Why Facebook Is Right to Pull the Plug on Australia
This isn’t about regulating Big Tech. It’s about fleecing foreigners for news that Australians no longer want to pay for.
Australia decided to put a price on news this week, and Facebook shocked the country by declining to buy a subscription. The Australian House of Representatives passed a new media law on Wednesday that would force Facebook and Google (and only Facebook and Google) to pay Australian media outlets for the privilege of linking to their news stories. Google is still talking terms. Facebook decided to pull the plug and will no longer allow Australian users to post news.
I’m with Facebook on this one. If Australians don’t want to pay for news about their own country, it’s hardly the responsibility of foreign companies to foot the bill for them. Government rhetoric around Australia’s new media bargaining code has consistently suggested that U.S. tech companies are reporting Australia’s news without paying for it. The reality is that platforms like Facebook and Google only show the free teasers that publishers use to draw traffic to their sites.
The Australian government has in effect put a price on publishers’ advertisements. Only instead of having publishers pay Facebook to link to their content, the law requires Facebook to pay the publishers. Facebook, understandably, doesn’t want to pay to host what are essentially advertisements for Australian newspapers and broadcasters. Facebook itself carries paid advertisements, but it doesn’t place ads directly on the news snippets people post on its site. It’s the news publishers who primarily benefit from getting people to share links on Facebook. That’s why publishers are so desperate to get you to share their news.
The massive decline in newspaper (and, to a lesser extent, broadcast television) advertising revenue since the turn of the millennium is obviously linked to the rise of the internet, and Google and Facebook do dominate online advertising. It is true that social networks have been the big winners of the internet era, while most (though not all) newspapers have been among the losers. But there have been many other losers as well. Newspapers aren’t the only companies that have failed to adapt to the new online world. The logic that Facebook and Google should subsidize the news is no better than the logic that they should subsidize all the losers of the move online.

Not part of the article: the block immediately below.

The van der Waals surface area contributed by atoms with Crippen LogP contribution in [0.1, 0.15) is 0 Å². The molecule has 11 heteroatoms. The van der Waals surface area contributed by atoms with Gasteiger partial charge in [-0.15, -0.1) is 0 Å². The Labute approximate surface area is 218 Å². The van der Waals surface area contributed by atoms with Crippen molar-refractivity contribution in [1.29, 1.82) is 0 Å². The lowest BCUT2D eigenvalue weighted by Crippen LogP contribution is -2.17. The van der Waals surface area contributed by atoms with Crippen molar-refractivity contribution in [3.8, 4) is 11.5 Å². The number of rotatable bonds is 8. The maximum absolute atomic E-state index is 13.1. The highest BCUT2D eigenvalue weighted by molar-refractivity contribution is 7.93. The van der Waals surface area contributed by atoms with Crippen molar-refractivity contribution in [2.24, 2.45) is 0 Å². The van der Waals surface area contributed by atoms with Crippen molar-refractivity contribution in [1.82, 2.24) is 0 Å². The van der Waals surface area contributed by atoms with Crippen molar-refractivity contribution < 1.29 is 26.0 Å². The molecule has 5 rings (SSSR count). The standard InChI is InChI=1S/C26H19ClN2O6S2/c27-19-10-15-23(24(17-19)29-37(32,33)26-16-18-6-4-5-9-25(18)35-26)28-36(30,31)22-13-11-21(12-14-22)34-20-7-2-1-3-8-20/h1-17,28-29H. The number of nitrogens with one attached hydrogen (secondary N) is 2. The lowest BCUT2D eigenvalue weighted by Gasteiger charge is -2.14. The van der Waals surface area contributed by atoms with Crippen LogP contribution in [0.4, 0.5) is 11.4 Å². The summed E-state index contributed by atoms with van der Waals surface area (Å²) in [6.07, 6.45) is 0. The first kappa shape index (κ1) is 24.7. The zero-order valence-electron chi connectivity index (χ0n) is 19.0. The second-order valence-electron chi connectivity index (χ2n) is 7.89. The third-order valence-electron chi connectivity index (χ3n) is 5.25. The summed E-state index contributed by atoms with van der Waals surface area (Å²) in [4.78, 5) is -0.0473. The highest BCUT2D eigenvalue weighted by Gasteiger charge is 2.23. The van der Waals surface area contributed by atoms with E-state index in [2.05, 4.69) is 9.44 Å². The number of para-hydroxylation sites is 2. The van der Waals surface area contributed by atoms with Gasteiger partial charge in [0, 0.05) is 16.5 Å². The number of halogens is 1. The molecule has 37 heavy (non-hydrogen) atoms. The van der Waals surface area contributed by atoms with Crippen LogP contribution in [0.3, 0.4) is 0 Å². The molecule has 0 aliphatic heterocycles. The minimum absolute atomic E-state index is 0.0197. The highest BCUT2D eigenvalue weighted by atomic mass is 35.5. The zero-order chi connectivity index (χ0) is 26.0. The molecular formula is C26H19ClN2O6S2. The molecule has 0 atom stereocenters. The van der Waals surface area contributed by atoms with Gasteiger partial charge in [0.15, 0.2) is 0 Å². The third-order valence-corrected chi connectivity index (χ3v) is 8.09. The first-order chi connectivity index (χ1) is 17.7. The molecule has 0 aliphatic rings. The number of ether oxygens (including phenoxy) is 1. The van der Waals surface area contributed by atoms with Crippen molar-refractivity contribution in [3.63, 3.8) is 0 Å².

There is one crucial difference between news and all other commodities: We need serious news coverage to support meaningful democracies. As the Washington Post says on its masthead, “Democracy dies in darkness.” And in Australia, the government subsidizes the news—to the tune of a billion dollars a year for state broadcasters ABC and SBS. It also effectively subsidizes commercial broadcasters by allowing them to broadcast for free in exchange for the provision of public interest programming like news. What it doesn’t do is subsidize newspapers.
Nor would newspapers be the only beneficiaries of Australia’s new media bargaining code. It also applies to commercial broadcasters, online-only outfits, and even the two state media providers. While the struggling newspapers have been the poster children for Australia’s war on Big Tech, many of these other media outlets are doing quite well. And if television sees problems on the horizon, the challenge isn’t declining ad revenue but the rise of subscription-based streaming services—another industry that the Australian government is keen to regulate.
Unsurprisingly, there is near unanimity among Australian news outlets and commentators that Australian Prime Minister Scott Morrison is right to take on Big Tech. It is populism on steroids. The notion that the media bargaining code is all about bailing out the local properties of Rupert Murdoch’s global media empire News Corp., widespread in the international media, is as outdated as it is simplistic. Of course News Corp. mastheads have long pushed for Big Tech to pay for their snippets but so have all other major media outlets in Australia, including the state broadcasters. And the misperception that News Corp. dominates Australia’s media landscape is decades out of date. News Corp. papers run second in circulation behind those owned by Nine Entertainment (which merged with Fairfax Media in 2018), only broadcasts on cable and satellite in Australia, and has no presence on local radio.
Reacting to Facebook’s blanket ban on Australian news, Morrison said Australia would “not be intimidated by this act of bullying by Big Tech,” but the real bully in this debate is a petulant national government that doesn’t want to accept the reality that a foreign firm might simply choose to exit its market rather than pay an egregiously targeted new tax. Morrison is now trying to assemble an international coalition to force Facebook to cover—and pay for—the news. He may win. But this time, the one undermining democracy is not an unaccountable multinational corporation. It’s an elected government that sees more votes in fleecing foreigners than in taxing its own people to pay for the news that is essential to their own good governance.
Salvatore Babones is an adjunct scholar at the Centre for Independent Studies in Sydney. Twitter: @sbabones